The end result - and may have already seen early signs of this in the above chart - could well be speculators switching back to the US dollar, as is strengthens - away from their alternative stores of value.

Actual Supply And Demand of Oil Itself

Last is not meant to be least. Of course, this matters. But in all the noise created by the speculators, the sound made by the data on physical production, storage and demand can sometimes be impossible to hear.

Take last year's oil-price rally as an example. Remember how we kept being told that the US rig count was falling? This took Brent from $45.19/bbl in mid-January to $69.63/bbl on 8 May.

Meanwhile, US shale oil producers continued to push the innovation envelope on cost reductions. Each rig in operation had also become much more productive. The 
practice of 'fracklogging' - storing oil in rocks ready to be fracked when prices recovered - also increased. And thanks to stronger futures prices, the shale oil industry was able to take out new hedges. This put them in the position to be able to sell at lower prices in the physical market because they had locked higher futures returns. Saudi Arabia also stuck with its market share strategy, whilst the global economy remained weak. This all led to the fall in oil prices during H2 2015.

The physical justification for today's rally is on even more shaky ground.

We were first told that there would be a production freeze agreement at the April Doha meeting. 
I never believed that this on the cards - and, of course, it didn't happen.

We did then, however, see a dramatic decline in production as a result of wild fires in Canada, attacks on Nigerian pipelines and more upheavals in Iraq. But I think that this was seized upon by markets whilst they overlooked some signs of long supply elsewhere. And, of course, this decline could well prove to be temporary.

Signs of long supply elsewhere includes oil in storage. Global oil stockpiles, including floating storage, have increased for the last ten consecutive quarters, according to this 
Hellenic Shipping News article, which adds:

It is estimated that almost 9% of the global VLCC fleet is currently booked for floating storage, which is a 40% increase in tankers by number since December. Reuters reported that at least 40 laden VLCCs anchored off Singapore as floating storage, storing estimated volumes of up to 47.7m bbl, thought to be the highest level in at least five years. 

Crucially, also the contango is narrowing. Last week, the one-month arbitrage on Brent in floating storage was -$0.48/bbl, while the 12-month arbitrage was at -$6.11/bbl, implying there was no profit incentive to store oil on ship. Storage costs are a minimum of $0.74/bbl, and so there has to be a risk of destocking.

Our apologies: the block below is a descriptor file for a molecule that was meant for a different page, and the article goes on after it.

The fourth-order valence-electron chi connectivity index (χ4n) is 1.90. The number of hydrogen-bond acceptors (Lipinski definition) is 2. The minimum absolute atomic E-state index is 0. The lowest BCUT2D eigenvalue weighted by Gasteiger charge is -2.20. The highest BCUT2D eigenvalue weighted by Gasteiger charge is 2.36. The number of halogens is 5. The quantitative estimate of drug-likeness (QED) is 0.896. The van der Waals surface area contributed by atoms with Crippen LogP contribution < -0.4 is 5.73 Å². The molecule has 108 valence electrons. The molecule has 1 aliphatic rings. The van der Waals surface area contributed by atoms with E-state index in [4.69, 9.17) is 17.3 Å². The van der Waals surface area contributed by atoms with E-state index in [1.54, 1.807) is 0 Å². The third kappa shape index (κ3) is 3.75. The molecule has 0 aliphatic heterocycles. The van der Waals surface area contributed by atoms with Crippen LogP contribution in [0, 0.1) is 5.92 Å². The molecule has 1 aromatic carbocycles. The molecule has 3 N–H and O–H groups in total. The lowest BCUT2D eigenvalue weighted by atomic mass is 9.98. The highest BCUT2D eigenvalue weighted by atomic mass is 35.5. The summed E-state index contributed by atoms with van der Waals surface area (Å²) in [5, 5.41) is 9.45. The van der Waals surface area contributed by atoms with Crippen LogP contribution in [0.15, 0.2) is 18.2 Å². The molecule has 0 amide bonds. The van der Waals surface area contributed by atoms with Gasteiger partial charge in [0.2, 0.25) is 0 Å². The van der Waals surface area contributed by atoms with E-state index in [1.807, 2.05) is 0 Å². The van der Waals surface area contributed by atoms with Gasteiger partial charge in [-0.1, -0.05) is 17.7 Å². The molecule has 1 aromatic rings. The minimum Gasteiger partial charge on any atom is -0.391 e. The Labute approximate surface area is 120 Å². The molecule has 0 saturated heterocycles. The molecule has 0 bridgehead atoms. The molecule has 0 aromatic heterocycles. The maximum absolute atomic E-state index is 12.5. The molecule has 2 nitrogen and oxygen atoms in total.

Iran is also raising production. By the summer its exports are expected to rise a further 200,000 bbl/day to reach 2.2m bbl/day the middle of this summer.

And nobody should be surprised over reports that the US rig count has stopped declining, with early signs that the rig count may actually increase.The US is the world's new 'swing producer'. The inventory of drilled but uncompleted US wells 
has been building, driven by companies with contracted drilling services. Ccompanies have merely postponed, rather than cancelled, completion of wells. This could add 400,000 bbl/day to supply.

Let's not forget yesterday's OPEC meeting. There was again, of course, 
no agreement to freeze, never mind cut, production.

As for demand, the summer lull season in the northern hemisphere, when many people take their holidays, is set to occur in August and July.

If this market turns, those who want to short oil have plenty of physical ammunition to support their positions.

John Richardson from ICIS

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The State of the Industry: Q2 2020 Financial Performance

It is, obviously, unsurprising that the recently released Q2 financials for the oil & gas supermajors contained distressed numbers as the first full quarter of Covid-19 impact washed over the entire industry. It is, however, surprising how the various behemoths of the energy world are choosing to respond to the new normal, and how past strategies have exposed either inherent strengths or weakness in their operational strategy.

Let’s begin with BP. With roots that stretch back to 1908 with the discovery of commercial oil in Persia, now Iran – BP arguably coined the phrase supermajor in the late 1990s, when acquisition of Amoco, Arco and Burmah Castrol married BP’s own substantial holdings in Europe and the Middle East to create a transatlantic oil and gas giant. It was a trend mirrored across the industry, with the Seven Sisters of the 1970s becoming ExxonMobil (Esso and Mobil), Chevron (Gulf Oil, Socal and Texaco) and modern day Royal Dutch Shell. Joining them were ConocoPhillips (Conoco and Phillips) and Total (Petrofina and Elf Aquitaine). As the world’s appetite for oil and gas increased at an accelerating pace, the supermajors became among the world’s largest and highest valued companies across the next two decades.

That is now poised for a major change. With fossil fuels waning in demand and renewables becoming more investable, BP is now declaring that it will no longer be a supermajor. CEO Bernard Looney made the announcement ahead of the release of the company’s Q2 financials, seeking to reinvent the firm as ‘integrated energy company’ rather than an ‘integrated oil company’. To make this change, Looney is looking to shrink BP’s oil and gas output by 40% through 2030 and invest heavily to become the world’s largest renewable energy businesses, putting climate change firmly on the agenda and getting ahead of the curve in meeting European directives for a low-carbon future. This was, perhaps, already on the cards. But the Covid-19 effect has hastened it. With a second quarter loss of US$6.7 billion, BP is choosing this time to rebrand itself for long-term transformation rather than maximise current shareholder value; indeed, it will slash dividends in half in order to invest cash for the future.